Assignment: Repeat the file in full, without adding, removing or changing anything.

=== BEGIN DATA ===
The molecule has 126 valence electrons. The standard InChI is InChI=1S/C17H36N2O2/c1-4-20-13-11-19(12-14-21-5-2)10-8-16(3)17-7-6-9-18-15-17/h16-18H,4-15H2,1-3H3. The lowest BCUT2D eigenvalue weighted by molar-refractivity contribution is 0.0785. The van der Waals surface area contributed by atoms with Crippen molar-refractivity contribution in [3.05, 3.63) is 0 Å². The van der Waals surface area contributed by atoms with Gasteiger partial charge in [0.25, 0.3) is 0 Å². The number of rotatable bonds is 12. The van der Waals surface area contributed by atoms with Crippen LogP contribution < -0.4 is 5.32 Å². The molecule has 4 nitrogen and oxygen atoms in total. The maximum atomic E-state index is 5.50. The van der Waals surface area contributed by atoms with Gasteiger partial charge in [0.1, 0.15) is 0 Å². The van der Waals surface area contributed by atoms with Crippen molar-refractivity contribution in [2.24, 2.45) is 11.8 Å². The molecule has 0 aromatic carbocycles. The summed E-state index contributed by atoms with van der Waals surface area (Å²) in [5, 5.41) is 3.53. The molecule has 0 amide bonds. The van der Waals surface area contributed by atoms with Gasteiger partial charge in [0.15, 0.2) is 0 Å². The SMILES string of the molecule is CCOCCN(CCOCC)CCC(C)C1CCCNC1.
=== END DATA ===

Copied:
The molecule has 126 valence electrons. The standard InChI is InChI=1S/C17H36N2O2/c1-4-20-13-11-19(12-14-21-5-2)10-8-16(3)17-7-6-9-18-15-17/h16-18H,4-15H2,1-3H3. The lowest BCUT2D eigenvalue weighted by molar-refractivity contribution is 0.0785. The van der Waals surface area contributed by atoms with Crippen molar-refractivity contribution in [3.05, 3.63) is 0 Å². The van der Waals surface area contributed by atoms with Gasteiger partial charge in [0.25, 0.3) is 0 Å². The number of rotatable bonds is 12. The van der Waals surface area contributed by atoms with Crippen LogP contribution < -0.4 is 5.32 Å². The molecule has 4 nitrogen and oxygen atoms in total. The maximum atomic E-state index is 5.50. The van der Waals surface area contributed by atoms with Gasteiger partial charge in [0.1, 0.15) is 0 Å². The van der Waals surface area contributed by atoms with Crippen molar-refractivity contribution in [2.24, 2.45) is 11.8 Å². The molecule has 0 aromatic carbocycles. The summed E-state index contributed by atoms with van der Waals surface area (Å²) in [5, 5.41) is 3.53. The molecule has 0 amide bonds. The van der Waals surface area contributed by atoms with Gasteiger partial charge in [0.15, 0.2) is 0 Å². The SMILES string of the molecule is CCOCCN(CCOCC)CCC(C)C1CCCNC1.